Job Shock, Part Three

Job Shock, Part Three

Edward E. Gordon, the founder and president of Imperial Consulting Corporation in Chicago, has consulted with leaders in business, education, government, and non-profits for over 50 years. As a writer, researcher, speaker, and consultant he has helped shape policy and programs that advance talent development and regional economic growth. This week, he continues his blog series with Job Shock, Part Three.

Gordon is the author or co-author of 20 books. His book, Future Jobs: Solving the Employment and Skills Crisis, is the culmination of his work as a visionary who applies a multi-disciplinary approach to today’s complex workforce needs and economic development issues. It won a 2015 Independent Publishers Award. An updated paperback edition was published in 2018.

Job Shock Part Three: Solving the Pandemic & 2030 Employment Meltdown

Part III: The Kids & Workers Are Not “All Right”

Many students and workers cannot accept the new reality that they are undereducated for many jobs in this decade’s labor market, let alone future ones!

KNAPP has created a robot for warehouses with the dexterity to recognize and sort random items with 99 percent accuracy. Once such robots are put into operation, humans would continue to work alongside them, but the catch is that these workers will need a whole set of additional skills.

“If this happens 50 years from now,” stated Pieter Abbeel, an artificial intelligence professor at University of California, Berkeley, “there is plenty of time for the educational system to catch up to the job market.” The trouble with his prediction is that the COVID-19 pandemic has sped up companies’ plans to further automate workplaces today!

Throughout the course of the COVID-19 pandemic, small business owners have consistently reported that the quality of labor was an important business problem. In a February 2021 National Federation of Independent Business survey 56 percent of the respondents were trying to hire and 91 percent of these employers reported few or no qualified applicants for their job openings.

This situation is the result of outdated regional education-to-employment systems across the United States. They have largely become broken pipelines with an inadequate flow of people qualified to fill local jobs. Unfortunately, this skills-jobs gap has persisted throughout the last two decades.  As labor economist, Kevin Hollenbeck wrote in 2013, “I am reminded of the adage about the frog in the pot. If you put a frog into a pot of boiling water, it will jump out. But if you put a frog in a pot of water and then slowly boil it, the consequences will be dire for the frog. . .. We (workers, employers, policymakers, and politicians) like that frog, have not been alarmed enough by the signals of a widening skills-jobs gap . . . to jump to action, and now we face the dire consequences in the form of a “talent cliff.”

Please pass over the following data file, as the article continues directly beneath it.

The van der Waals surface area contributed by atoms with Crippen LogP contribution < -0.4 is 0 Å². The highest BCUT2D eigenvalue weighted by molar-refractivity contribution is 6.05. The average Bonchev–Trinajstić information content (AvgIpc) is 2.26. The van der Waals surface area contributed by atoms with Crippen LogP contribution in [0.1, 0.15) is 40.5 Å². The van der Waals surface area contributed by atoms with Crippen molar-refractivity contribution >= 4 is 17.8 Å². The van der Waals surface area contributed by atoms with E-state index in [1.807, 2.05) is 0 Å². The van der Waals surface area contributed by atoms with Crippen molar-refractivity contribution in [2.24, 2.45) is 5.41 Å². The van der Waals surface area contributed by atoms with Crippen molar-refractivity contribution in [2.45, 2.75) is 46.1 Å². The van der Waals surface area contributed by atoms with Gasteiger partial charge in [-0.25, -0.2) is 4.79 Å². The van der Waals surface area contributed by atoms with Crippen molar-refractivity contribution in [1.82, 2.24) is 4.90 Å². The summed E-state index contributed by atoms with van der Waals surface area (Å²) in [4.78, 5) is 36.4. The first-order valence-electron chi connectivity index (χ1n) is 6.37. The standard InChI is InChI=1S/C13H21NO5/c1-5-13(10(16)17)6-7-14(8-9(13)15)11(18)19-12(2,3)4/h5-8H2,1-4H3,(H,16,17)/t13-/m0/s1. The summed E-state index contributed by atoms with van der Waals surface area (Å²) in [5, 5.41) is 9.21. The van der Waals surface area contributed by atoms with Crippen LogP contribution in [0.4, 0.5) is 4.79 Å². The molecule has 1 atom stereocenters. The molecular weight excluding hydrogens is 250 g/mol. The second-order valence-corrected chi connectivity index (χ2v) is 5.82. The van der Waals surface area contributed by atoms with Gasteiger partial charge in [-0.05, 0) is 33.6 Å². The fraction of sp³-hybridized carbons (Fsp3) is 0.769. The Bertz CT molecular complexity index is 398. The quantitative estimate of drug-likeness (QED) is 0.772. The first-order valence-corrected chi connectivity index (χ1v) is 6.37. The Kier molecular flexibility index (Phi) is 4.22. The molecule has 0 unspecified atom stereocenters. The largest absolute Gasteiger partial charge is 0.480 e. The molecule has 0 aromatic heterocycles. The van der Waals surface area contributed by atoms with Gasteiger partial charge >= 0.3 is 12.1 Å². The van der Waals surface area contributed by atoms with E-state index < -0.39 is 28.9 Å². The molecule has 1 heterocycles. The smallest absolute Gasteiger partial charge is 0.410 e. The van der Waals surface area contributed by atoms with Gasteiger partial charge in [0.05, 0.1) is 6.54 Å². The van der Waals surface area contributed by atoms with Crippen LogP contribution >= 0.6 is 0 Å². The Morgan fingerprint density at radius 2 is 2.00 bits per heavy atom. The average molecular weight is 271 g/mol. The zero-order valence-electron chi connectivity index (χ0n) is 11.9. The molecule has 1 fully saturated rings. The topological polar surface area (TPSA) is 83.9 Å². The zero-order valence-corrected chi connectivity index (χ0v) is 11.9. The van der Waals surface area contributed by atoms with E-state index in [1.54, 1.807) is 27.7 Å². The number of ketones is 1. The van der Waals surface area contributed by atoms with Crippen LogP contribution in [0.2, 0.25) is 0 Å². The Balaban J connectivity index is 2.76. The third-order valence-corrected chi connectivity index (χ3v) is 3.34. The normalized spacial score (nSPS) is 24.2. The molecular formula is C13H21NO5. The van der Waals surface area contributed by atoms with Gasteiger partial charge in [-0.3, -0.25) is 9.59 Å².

The COVID-19 pandemic has made this talent cliff steeper.  The switch to remote schooling has meant that many students may be behind as much as a full grade level. Jobs go unfilled due to the lack of qualified applicants while more workers remain unemployed for six months or more and the labor-force participation decreases. Clearly the kids and workers are not “all right.” Denial or wishful thinking will not change this job shock reality.

Knowledge Shock

The 2017 film “Hidden Figures” focuses on the lives of three African-American women who NASA hired because of their advanced math attainments. Through making important contributions to NASA’s space mission, these women overcame race and gender discrimination, earned the respect of their co-workers, and secured career advancement. These three women are unsung heroes of the U.S. space race against the Soviet Union.

What was a major reason for their success?  With the long-term help of their parents, each of the women overcame formidable barriers to obtaining the educational preparation that developed their mathematical talents. Education is a shared responsibility between parents and schools. Education should begin at home. Habits of learning should be instilled there. Parents can help a child learn-how-to-learn by fostering each child’s personal talents and interests.